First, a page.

Climbing Quincy Quarries | Boston

by - 2:15 PM


I've been a rock climbing enthusiast for as long as I can remember. Ever since I was a kid, the idea of scaling great heights while being safely attached to a harness and rope was the perfect mix of adventure, athletics, and well... SAFETY.  I've always had this absolutely weird AF desire to face my fears head on (seriously, I have no idea why... and if I could bottle that emotion and sell it, I'd make serious bank) but a fear of heights is most certainly up there on my list, so climbing really hit that niche well. 

That said - I'm an indoor climber.

When I was in 9th grade I went to one of these "outdoor" climbs in Joshua tree - beautiful scenery, cool crags, lots of that outdoorsy wilderness. But I have a very very distinct memory from that trip. One that really makes me never want to climb outdoors ever again. While scaling the rocks, I saw a nifty little crack that would make for a perfect handhold. So I stuck my hand in and grabbed on. Unbeknownst to me... that same crack was home to a GIANT FUCKING SPIDER who crawled out onto my hand, down my arm, and towards my face.

NAWP. That was it. After that I was done with this outdoor climbing racket.

Until I heard about Quincy Quarries. Now, I'm not necessarily a "nature" person. Sure I can appreciate it from afar... but bugs and me, we're not friends. I am fine with hikes, but normally only if there's a great story to the hike (Wisdom Tree) or there's something cool at the end of the hike (Heart Rock), but in general - hiking to enjoy nature doesn't really do it for me. Same with the thought of outdoor climbs...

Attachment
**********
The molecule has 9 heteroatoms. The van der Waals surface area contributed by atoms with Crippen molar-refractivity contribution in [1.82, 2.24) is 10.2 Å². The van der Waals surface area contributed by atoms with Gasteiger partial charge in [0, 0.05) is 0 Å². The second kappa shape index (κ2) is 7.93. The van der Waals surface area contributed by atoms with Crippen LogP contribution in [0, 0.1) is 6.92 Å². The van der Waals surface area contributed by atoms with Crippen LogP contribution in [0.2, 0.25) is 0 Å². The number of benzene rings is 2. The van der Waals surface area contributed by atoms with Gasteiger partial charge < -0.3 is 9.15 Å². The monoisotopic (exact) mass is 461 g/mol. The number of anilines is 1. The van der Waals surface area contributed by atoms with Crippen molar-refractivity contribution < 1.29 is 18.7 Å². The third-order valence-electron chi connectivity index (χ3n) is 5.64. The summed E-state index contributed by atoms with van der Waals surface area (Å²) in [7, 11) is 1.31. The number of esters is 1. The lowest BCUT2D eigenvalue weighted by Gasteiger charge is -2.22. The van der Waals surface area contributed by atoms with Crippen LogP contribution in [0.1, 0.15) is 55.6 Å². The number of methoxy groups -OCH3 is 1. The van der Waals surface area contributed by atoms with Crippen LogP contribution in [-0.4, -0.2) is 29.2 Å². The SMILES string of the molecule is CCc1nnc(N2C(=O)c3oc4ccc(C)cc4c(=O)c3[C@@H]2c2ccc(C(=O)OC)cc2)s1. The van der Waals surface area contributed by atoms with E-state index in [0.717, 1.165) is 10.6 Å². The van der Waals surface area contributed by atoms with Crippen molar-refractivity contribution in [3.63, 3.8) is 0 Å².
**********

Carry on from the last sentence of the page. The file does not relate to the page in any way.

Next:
But Quincy Quarries is different. It's more street art museum combined with history, set on literally the side of a highway, just a few miles outside of Boston. It's scenic and stunning, it has incredibly fun scrambles, and the views are totally worth it.

Located on an old granite quarry, this place provided a lot of the stones for the granite railway, which was often credited as being the first railroad in the U.S. It was active from 1825 through 1963 - and then after it was closed, the quarry filled with water. It became a popular spot for cliff jumping, which seems really short sighted given the heights of the quarry walls and the unknown depth of the rainwater filled pools. It became the place of stupid deaths, and also a lot of suicides. Thankfully, around this same time some rock climbers saw the nature of the crags as the perfect cliffs for courses and published a few books on how to take your climb to the next level.



In 1985 the Boston Metropolitan District Commission purchased the 22 acres of land and they figured out what to do with the safety issues. They used a bunch of dirt from the highway project to fill in the quarries - creating a lush, and beautiful park (albeit covered in graffiti) that became a favorite for climbers of all ages!

If you're looking to climb, you can hit up Rock Spot Climbing for guides who come with ropes, harnesses, shoes, and helmets and will help you plan out the perfect day! LOVED them, they were great to work with!!


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